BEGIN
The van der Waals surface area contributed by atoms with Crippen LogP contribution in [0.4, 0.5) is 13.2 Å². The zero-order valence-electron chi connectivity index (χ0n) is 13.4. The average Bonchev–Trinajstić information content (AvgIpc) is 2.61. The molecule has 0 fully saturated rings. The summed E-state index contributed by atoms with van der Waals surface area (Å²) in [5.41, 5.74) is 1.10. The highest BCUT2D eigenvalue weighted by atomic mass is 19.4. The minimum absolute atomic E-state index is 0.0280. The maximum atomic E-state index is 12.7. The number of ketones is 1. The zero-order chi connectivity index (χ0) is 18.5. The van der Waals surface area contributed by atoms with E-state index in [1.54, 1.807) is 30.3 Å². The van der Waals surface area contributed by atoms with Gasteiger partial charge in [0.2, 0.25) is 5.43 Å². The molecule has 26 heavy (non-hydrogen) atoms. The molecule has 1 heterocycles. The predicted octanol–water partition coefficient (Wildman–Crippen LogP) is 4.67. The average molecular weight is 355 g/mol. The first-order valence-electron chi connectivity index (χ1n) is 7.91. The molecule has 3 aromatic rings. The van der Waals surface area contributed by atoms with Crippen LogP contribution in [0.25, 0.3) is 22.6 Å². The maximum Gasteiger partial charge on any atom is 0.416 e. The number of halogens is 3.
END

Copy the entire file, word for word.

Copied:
The van der Waals surface area contributed by atoms with Crippen LogP contribution in [0.4, 0.5) is 13.2 Å². The zero-order valence-electron chi connectivity index (χ0n) is 13.4. The average Bonchev–Trinajstić information content (AvgIpc) is 2.61. The molecule has 0 fully saturated rings. The summed E-state index contributed by atoms with van der Waals surface area (Å²) in [5.41, 5.74) is 1.10. The highest BCUT2D eigenvalue weighted by atomic mass is 19.4. The minimum absolute atomic E-state index is 0.0280. The maximum atomic E-state index is 12.7. The number of ketones is 1. The zero-order chi connectivity index (χ0) is 18.5. The van der Waals surface area contributed by atoms with E-state index in [1.54, 1.807) is 30.3 Å². The van der Waals surface area contributed by atoms with Gasteiger partial charge in [0.2, 0.25) is 5.43 Å². The molecule has 26 heavy (non-hydrogen) atoms. The molecule has 1 heterocycles. The predicted octanol–water partition coefficient (Wildman–Crippen LogP) is 4.67. The average molecular weight is 355 g/mol. The first-order valence-electron chi connectivity index (χ1n) is 7.91. The molecule has 3 aromatic rings. The van der Waals surface area contributed by atoms with Crippen LogP contribution in [0.25, 0.3) is 22.6 Å². The maximum Gasteiger partial charge on any atom is 0.416 e. The number of halogens is 3.